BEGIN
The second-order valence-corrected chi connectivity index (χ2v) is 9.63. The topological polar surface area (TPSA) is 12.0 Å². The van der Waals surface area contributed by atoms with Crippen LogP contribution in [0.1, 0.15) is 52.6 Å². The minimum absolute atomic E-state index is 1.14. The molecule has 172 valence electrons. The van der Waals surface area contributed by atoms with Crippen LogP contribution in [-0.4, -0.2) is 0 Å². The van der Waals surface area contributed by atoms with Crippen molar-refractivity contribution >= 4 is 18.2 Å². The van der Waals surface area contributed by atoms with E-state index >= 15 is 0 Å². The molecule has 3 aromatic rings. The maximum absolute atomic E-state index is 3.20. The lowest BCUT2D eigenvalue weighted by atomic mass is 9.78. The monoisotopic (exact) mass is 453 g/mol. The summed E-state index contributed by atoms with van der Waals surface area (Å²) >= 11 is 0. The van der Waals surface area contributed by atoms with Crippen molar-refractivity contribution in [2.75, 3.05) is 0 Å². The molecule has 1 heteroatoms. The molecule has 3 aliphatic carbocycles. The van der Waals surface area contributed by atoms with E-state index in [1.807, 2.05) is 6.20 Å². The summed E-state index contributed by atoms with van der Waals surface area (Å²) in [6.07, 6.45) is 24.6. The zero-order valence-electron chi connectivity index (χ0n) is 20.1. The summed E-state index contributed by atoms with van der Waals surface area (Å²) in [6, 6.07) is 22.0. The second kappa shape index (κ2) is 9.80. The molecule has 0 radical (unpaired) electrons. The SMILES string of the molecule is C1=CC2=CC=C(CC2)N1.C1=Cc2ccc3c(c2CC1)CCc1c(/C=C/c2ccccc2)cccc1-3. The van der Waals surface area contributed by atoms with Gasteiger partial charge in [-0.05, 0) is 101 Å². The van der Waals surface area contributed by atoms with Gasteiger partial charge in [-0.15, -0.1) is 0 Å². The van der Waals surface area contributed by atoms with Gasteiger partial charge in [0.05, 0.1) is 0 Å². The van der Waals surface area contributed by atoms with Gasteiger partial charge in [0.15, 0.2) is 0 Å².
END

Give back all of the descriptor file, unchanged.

The second-order valence-corrected chi connectivity index (χ2v) is 9.63. The topological polar surface area (TPSA) is 12.0 Å². The van der Waals surface area contributed by atoms with Crippen LogP contribution in [0.1, 0.15) is 52.6 Å². The minimum absolute atomic E-state index is 1.14. The molecule has 172 valence electrons. The van der Waals surface area contributed by atoms with Crippen LogP contribution in [-0.4, -0.2) is 0 Å². The van der Waals surface area contributed by atoms with Crippen molar-refractivity contribution >= 4 is 18.2 Å². The van der Waals surface area contributed by atoms with E-state index >= 15 is 0 Å². The molecule has 3 aromatic rings. The maximum absolute atomic E-state index is 3.20. The lowest BCUT2D eigenvalue weighted by atomic mass is 9.78. The monoisotopic (exact) mass is 453 g/mol. The summed E-state index contributed by atoms with van der Waals surface area (Å²) >= 11 is 0. The van der Waals surface area contributed by atoms with Crippen molar-refractivity contribution in [2.75, 3.05) is 0 Å². The molecule has 1 heteroatoms. The molecule has 3 aliphatic carbocycles. The van der Waals surface area contributed by atoms with E-state index in [1.807, 2.05) is 6.20 Å². The summed E-state index contributed by atoms with van der Waals surface area (Å²) in [6.07, 6.45) is 24.6. The zero-order valence-electron chi connectivity index (χ0n) is 20.1. The summed E-state index contributed by atoms with van der Waals surface area (Å²) in [6, 6.07) is 22.0. The second kappa shape index (κ2) is 9.80. The molecule has 0 radical (unpaired) electrons. The SMILES string of the molecule is C1=CC2=CC=C(CC2)N1.C1=Cc2ccc3c(c2CC1)CCc1c(/C=C/c2ccccc2)cccc1-3. The van der Waals surface area contributed by atoms with Gasteiger partial charge in [-0.05, 0) is 101 Å². The van der Waals surface area contributed by atoms with Gasteiger partial charge in [-0.15, -0.1) is 0 Å². The van der Waals surface area contributed by atoms with Gasteiger partial charge in [0.05, 0.1) is 0 Å². The van der Waals surface area contributed by atoms with Gasteiger partial charge in [0.15, 0.2) is 0 Å².